Wednesday, August 31, 2011


A good wall, as you call it, is a matter of its physical relationship to people and the way it can create space around us, a system of spatial relationship. It is very basic, but something that people, including architects, often forget.

If you look at one wall in front of you, you can perceive it as an object.
If you see it from the side, you understand that it divides space.
If it then connects with another wall, you begin to see it as a container of space.
At that point, the wall functions as a shelter, protection, a sense of security from the elements. This is the most primitive function of a wall, but it is a part of any important architecture. Creating spaces that inspire a sense of well-being is the main goal of the building walls.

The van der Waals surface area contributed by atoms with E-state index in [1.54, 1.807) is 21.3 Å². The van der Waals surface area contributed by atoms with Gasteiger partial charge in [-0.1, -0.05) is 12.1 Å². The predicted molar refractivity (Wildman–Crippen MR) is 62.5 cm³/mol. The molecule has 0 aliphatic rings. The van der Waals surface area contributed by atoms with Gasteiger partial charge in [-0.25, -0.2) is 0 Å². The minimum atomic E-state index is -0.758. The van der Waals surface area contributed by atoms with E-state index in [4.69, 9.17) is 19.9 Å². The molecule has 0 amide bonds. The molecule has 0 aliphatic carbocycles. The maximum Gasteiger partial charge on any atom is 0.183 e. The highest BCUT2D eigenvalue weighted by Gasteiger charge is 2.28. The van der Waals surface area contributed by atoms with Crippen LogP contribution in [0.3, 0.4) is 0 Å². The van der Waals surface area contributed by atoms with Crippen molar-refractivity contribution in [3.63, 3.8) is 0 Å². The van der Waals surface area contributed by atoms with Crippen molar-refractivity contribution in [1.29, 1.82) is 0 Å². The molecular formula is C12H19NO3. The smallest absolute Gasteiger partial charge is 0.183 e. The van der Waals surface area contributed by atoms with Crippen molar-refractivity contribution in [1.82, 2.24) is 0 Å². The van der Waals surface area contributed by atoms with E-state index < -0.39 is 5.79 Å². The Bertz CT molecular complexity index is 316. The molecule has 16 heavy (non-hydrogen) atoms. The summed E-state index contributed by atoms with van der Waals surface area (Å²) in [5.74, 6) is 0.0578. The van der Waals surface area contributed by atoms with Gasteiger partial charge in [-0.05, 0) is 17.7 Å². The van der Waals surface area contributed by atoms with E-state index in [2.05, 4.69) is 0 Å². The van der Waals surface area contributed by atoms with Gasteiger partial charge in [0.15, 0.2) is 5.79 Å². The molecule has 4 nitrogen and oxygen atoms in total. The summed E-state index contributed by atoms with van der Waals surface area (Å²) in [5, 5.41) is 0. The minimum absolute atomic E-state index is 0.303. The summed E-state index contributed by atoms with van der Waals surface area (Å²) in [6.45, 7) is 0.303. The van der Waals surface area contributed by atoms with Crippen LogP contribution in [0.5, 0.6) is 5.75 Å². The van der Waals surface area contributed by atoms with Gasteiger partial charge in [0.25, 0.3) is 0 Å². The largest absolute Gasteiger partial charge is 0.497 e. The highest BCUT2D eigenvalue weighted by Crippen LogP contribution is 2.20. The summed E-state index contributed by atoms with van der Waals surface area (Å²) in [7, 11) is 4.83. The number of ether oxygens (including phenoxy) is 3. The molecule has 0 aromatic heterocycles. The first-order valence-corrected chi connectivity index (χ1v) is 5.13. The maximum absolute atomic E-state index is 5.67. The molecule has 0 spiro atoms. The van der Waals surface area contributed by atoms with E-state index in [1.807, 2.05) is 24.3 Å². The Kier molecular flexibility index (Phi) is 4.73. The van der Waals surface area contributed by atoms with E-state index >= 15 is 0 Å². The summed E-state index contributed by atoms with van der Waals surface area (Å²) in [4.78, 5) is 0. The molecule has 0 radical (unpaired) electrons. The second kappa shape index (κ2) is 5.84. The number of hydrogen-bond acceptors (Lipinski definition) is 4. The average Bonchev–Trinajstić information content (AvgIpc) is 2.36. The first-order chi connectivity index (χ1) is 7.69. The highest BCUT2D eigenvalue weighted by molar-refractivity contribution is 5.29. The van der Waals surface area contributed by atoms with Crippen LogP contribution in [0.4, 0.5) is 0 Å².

A wall must assert its presence in terms of its form and materiality, to make you understand that it has its own power or presence, but it must do so in a way that inspires and does not force or intimidate.
It is important to be forceful without being intimidating or overly elaborate.

by Tadao Ando

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